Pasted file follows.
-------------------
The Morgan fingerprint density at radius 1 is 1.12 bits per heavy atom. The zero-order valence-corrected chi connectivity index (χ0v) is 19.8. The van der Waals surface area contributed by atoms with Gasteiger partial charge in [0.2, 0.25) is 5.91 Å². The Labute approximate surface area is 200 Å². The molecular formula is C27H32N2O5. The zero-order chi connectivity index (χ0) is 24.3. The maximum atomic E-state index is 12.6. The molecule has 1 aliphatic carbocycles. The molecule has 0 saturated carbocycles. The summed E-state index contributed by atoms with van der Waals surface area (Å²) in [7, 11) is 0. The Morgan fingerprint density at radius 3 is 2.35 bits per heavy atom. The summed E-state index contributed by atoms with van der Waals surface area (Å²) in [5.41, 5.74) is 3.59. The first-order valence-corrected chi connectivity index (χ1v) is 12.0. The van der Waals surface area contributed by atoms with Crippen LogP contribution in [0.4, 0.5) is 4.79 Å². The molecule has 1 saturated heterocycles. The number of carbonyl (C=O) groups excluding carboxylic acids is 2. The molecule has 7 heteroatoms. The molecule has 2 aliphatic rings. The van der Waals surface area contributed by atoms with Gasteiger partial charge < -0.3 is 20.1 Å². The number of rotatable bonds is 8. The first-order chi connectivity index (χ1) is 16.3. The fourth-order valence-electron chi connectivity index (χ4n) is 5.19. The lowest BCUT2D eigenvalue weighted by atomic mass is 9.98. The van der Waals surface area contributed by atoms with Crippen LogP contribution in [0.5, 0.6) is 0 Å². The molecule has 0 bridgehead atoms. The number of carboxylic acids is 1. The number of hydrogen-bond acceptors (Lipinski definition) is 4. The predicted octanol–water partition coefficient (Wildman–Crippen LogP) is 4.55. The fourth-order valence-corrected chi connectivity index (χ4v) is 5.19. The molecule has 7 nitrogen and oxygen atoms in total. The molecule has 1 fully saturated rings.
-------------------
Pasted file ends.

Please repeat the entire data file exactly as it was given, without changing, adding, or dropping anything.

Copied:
The Morgan fingerprint density at radius 1 is 1.12 bits per heavy atom. The zero-order valence-corrected chi connectivity index (χ0v) is 19.8. The van der Waals surface area contributed by atoms with Gasteiger partial charge in [0.2, 0.25) is 5.91 Å². The Labute approximate surface area is 200 Å². The molecular formula is C27H32N2O5. The zero-order chi connectivity index (χ0) is 24.3. The maximum atomic E-state index is 12.6. The molecule has 1 aliphatic carbocycles. The molecule has 0 saturated carbocycles. The summed E-state index contributed by atoms with van der Waals surface area (Å²) in [7, 11) is 0. The Morgan fingerprint density at radius 3 is 2.35 bits per heavy atom. The summed E-state index contributed by atoms with van der Waals surface area (Å²) in [5.41, 5.74) is 3.59. The first-order valence-corrected chi connectivity index (χ1v) is 12.0. The van der Waals surface area contributed by atoms with Crippen LogP contribution in [0.4, 0.5) is 4.79 Å². The molecule has 1 saturated heterocycles. The number of carbonyl (C=O) groups excluding carboxylic acids is 2. The molecule has 7 heteroatoms. The molecule has 2 aliphatic rings. The van der Waals surface area contributed by atoms with Gasteiger partial charge < -0.3 is 20.1 Å². The number of rotatable bonds is 8. The first-order chi connectivity index (χ1) is 16.3. The fourth-order valence-electron chi connectivity index (χ4n) is 5.19. The lowest BCUT2D eigenvalue weighted by atomic mass is 9.98. The van der Waals surface area contributed by atoms with Crippen LogP contribution in [0.5, 0.6) is 0 Å². The molecule has 0 bridgehead atoms. The number of carboxylic acids is 1. The number of hydrogen-bond acceptors (Lipinski definition) is 4. The predicted octanol–water partition coefficient (Wildman–Crippen LogP) is 4.55. The fourth-order valence-corrected chi connectivity index (χ4v) is 5.19. The molecule has 7 nitrogen and oxygen atoms in total. The molecule has 1 fully saturated rings.